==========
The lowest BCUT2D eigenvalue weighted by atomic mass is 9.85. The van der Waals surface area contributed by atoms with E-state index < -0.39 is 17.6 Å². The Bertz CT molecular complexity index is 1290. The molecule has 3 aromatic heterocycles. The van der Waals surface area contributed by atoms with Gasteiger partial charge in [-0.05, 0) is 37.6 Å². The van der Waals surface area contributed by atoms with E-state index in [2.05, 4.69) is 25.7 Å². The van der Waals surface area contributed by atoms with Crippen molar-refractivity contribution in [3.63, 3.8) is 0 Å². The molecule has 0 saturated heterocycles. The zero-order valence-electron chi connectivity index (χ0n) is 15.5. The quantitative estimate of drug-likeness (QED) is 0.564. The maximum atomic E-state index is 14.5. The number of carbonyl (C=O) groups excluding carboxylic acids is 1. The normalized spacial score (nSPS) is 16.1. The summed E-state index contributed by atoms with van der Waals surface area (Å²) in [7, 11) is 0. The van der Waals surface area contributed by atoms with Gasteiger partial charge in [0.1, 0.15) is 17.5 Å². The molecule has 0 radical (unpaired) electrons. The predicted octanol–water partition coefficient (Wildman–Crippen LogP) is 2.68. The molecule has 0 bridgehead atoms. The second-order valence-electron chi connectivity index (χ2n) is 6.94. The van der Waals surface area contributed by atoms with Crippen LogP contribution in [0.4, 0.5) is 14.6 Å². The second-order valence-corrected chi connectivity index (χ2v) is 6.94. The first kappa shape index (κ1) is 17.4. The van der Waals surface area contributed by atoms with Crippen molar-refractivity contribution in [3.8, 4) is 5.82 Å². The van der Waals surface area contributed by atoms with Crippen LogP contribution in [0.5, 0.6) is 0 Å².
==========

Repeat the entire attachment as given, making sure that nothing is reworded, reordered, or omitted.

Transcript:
The lowest BCUT2D eigenvalue weighted by atomic mass is 9.85. The van der Waals surface area contributed by atoms with E-state index < -0.39 is 17.6 Å². The Bertz CT molecular complexity index is 1290. The molecule has 3 aromatic heterocycles. The van der Waals surface area contributed by atoms with Gasteiger partial charge in [-0.05, 0) is 37.6 Å². The van der Waals surface area contributed by atoms with E-state index in [2.05, 4.69) is 25.7 Å². The van der Waals surface area contributed by atoms with Crippen molar-refractivity contribution in [3.63, 3.8) is 0 Å². The molecule has 0 saturated heterocycles. The zero-order valence-electron chi connectivity index (χ0n) is 15.5. The quantitative estimate of drug-likeness (QED) is 0.564. The maximum atomic E-state index is 14.5. The number of carbonyl (C=O) groups excluding carboxylic acids is 1. The normalized spacial score (nSPS) is 16.1. The summed E-state index contributed by atoms with van der Waals surface area (Å²) in [7, 11) is 0. The van der Waals surface area contributed by atoms with Gasteiger partial charge in [0.1, 0.15) is 17.5 Å². The molecule has 0 radical (unpaired) electrons. The predicted octanol–water partition coefficient (Wildman–Crippen LogP) is 2.68. The molecule has 0 bridgehead atoms. The second-order valence-electron chi connectivity index (χ2n) is 6.94. The van der Waals surface area contributed by atoms with Crippen LogP contribution in [0.4, 0.5) is 14.6 Å². The second-order valence-corrected chi connectivity index (χ2v) is 6.94. The first kappa shape index (κ1) is 17.4. The van der Waals surface area contributed by atoms with Crippen molar-refractivity contribution in [3.8, 4) is 5.82 Å². The van der Waals surface area contributed by atoms with Crippen LogP contribution in [0.5, 0.6) is 0 Å².